Claire got up, the train was slowing to a halt. Across the way stood another train and the platform was filled with people. What was going on? Usually the station was deserted late Sunday afternoon. She opened the door and waited impatiently for the train to come to a stop.
As soon as she stood on the platform, she realized who the people were and what was happening. These were local Jewish men and women with their families, about to be sent to Westerbork, the camp in Drente, a nearby province, where the Germans kept their Jewish prisoners before sending them on. It was rumored that they would go to work camps in eastern Germany and Poland. Claire recognized some who at one time were regular library patrons. What was in store for them, what kind of work would they have to do, why did whole families have to go? It made no sense.
They were mostly well-dressed, as if they were going to the city, with hats and gloves, women carrying purses, some of the men had briefcases. Most of them were dragging heavy suitcases. Some carried backpacks, others lugged large sacks and blanket rolls. Children were crying.
Claire, her body tensing, looked around for German uniforms. There were none. Who was in command? Over the heads of the crowd she noticed two young men in uniform, members of the local “police auxiliary.” A Nazi sympathizer on the police force took these men on. They were young, usually jobless and poor. Maybe they were sympathetic to Nazi philosophy or simply hard-nosed, accepting the fact that power was in the hands of the Germans for who knows how long.
Claire bristled, fury welling up inside her. What could she do? A woman in front of her had trouble juggling her bags and an orange crate in which she carried a small baby, no more than a few months old.
“Here,” Claire said, putting her overnight bag between her legs, “let me hold the baby.” She took the orange crate from the woman. Its face barely visible among the blankets, the baby smiled at Claire and cooed. Claire tried to coo back, but couldn’t.
The two police aids came over to where Claire was standing. She recognized them. Bolo and Bonna. Some eight years ago, before the war, the boys had been regulars in the children’s department, up to mischief most of the time.They were barely eighteen now, looking proud in their uniform and, being armed, they no doubt felt powerful.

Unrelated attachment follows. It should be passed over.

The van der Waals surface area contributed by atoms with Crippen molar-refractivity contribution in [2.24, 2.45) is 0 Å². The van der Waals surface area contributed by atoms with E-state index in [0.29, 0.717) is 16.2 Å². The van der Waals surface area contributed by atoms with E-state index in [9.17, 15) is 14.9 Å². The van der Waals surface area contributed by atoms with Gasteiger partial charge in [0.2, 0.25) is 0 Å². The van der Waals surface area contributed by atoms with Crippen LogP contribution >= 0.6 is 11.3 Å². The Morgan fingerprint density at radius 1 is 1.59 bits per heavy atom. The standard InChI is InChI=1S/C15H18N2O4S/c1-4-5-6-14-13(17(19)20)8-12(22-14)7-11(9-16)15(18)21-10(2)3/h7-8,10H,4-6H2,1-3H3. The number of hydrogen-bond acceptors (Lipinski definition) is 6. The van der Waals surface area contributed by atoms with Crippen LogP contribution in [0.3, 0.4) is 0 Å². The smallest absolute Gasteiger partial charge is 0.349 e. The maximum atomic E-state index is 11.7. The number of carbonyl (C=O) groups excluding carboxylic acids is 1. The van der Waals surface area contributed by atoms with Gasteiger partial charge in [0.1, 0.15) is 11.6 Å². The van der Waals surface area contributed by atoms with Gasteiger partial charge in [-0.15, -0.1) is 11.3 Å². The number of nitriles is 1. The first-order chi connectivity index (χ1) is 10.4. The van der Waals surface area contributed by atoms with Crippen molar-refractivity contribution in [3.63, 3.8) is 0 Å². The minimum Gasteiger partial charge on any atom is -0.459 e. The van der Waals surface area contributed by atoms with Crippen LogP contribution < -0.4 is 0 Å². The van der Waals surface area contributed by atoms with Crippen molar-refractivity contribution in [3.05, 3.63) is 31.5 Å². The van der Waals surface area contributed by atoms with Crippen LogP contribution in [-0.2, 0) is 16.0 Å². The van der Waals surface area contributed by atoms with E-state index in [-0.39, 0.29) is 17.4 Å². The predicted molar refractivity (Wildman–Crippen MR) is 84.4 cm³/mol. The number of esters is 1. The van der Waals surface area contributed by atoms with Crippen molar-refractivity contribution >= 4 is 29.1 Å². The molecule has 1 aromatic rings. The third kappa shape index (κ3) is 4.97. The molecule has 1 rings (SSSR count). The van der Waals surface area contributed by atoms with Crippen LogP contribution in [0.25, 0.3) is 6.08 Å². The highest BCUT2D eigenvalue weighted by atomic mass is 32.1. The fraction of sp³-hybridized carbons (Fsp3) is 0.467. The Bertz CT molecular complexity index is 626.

“What do you think you are doing?” Claire said, spitting out the words. “You haven’t learned much, have you. Both of you used to be good readers, aren’t you ashamed of yourself? What are you doing here?”
“I should ask you, Miss,” one of them said with a sneer, “what are you doing here? Is that your baby?” Both of them guffawed. Claire could barely contain herself.
“You grew up in this town,” she said. “You know many of these people. What gives you the right to force them to go on that train?”
“Nobody is forcing anybody,” Bonna said slowly, laughing, using his rifle to point at the people who were boarding. “We could, though.We could force you to go along, since you seem to be so interested,” he added.
“What a great idea,” Bolo said. “Remember, Miss van Dyke, you’re not in charge here.”
Claire was about to explode, when someone took the crate from her, put it down on the platform, grabbed her bag from between her legs and took a firm hold of her coat collar. She was marched down the platform by the scruff of the neck. She managed to look up sideways and recognized the tall station master. He pushed her towards the exit. As Claire sneaked a look back she saw the mother, holding the crate with the baby, boarding the train. She was one of the last ones to get on. The station master didn’t let go of Claire until they were in front of the exit and out of sight of the train.
“I’m sorry, Miss van Dyke,” he said, “these guys are unpredictable. You were playing with fire and I mean that.”
Claire fumbled in her pocket for her ticket. She was shaking. She nodded a few times at the station master and stumbled through the exit. Unpredictable, she thought. Not only those guys, everything. War makes everything unpredictable. What will happen to all these people? As she walked on she heard the train to Westerbork start up.
Copyright © 2003 by Alie Wiegersma Smaalders